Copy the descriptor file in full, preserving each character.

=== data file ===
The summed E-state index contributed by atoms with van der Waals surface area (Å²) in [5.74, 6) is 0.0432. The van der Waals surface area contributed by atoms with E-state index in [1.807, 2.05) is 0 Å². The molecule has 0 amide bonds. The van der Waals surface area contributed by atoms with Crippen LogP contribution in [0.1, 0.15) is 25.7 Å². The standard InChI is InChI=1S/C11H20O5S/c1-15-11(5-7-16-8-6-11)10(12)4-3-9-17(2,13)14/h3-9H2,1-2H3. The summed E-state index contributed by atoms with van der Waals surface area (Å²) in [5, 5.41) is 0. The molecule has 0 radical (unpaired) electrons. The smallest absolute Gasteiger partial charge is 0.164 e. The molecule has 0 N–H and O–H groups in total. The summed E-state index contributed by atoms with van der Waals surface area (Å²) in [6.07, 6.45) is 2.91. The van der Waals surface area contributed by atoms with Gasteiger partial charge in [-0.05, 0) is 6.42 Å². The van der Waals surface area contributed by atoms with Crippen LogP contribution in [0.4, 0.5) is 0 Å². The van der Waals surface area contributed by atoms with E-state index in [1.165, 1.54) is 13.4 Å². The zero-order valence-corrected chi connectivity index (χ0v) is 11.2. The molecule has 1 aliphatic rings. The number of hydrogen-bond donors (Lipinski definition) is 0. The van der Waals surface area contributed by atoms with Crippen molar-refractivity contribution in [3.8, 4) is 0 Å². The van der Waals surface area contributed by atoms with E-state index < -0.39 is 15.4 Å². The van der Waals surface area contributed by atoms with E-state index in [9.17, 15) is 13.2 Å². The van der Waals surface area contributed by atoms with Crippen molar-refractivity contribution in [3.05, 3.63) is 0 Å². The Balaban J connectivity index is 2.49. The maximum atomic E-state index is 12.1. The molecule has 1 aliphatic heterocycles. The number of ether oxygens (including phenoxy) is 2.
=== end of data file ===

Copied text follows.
The summed E-state index contributed by atoms with van der Waals surface area (Å²) in [5.74, 6) is 0.0432. The van der Waals surface area contributed by atoms with E-state index in [1.807, 2.05) is 0 Å². The molecule has 0 amide bonds. The van der Waals surface area contributed by atoms with Crippen LogP contribution in [0.1, 0.15) is 25.7 Å². The standard InChI is InChI=1S/C11H20O5S/c1-15-11(5-7-16-8-6-11)10(12)4-3-9-17(2,13)14/h3-9H2,1-2H3. The summed E-state index contributed by atoms with van der Waals surface area (Å²) in [5, 5.41) is 0. The molecule has 0 radical (unpaired) electrons. The smallest absolute Gasteiger partial charge is 0.164 e. The molecule has 0 N–H and O–H groups in total. The summed E-state index contributed by atoms with van der Waals surface area (Å²) in [6.07, 6.45) is 2.91. The van der Waals surface area contributed by atoms with Gasteiger partial charge in [-0.05, 0) is 6.42 Å². The van der Waals surface area contributed by atoms with Crippen LogP contribution in [0.4, 0.5) is 0 Å². The van der Waals surface area contributed by atoms with E-state index in [1.165, 1.54) is 13.4 Å². The zero-order valence-corrected chi connectivity index (χ0v) is 11.2. The molecule has 1 aliphatic rings. The number of hydrogen-bond donors (Lipinski definition) is 0. The van der Waals surface area contributed by atoms with Crippen molar-refractivity contribution in [3.8, 4) is 0 Å². The van der Waals surface area contributed by atoms with E-state index < -0.39 is 15.4 Å². The van der Waals surface area contributed by atoms with E-state index in [9.17, 15) is 13.2 Å². The van der Waals surface area contributed by atoms with Crippen molar-refractivity contribution in [3.05, 3.63) is 0 Å². The Balaban J connectivity index is 2.49. The maximum atomic E-state index is 12.1. The molecule has 1 aliphatic heterocycles. The number of ether oxygens (including phenoxy) is 2.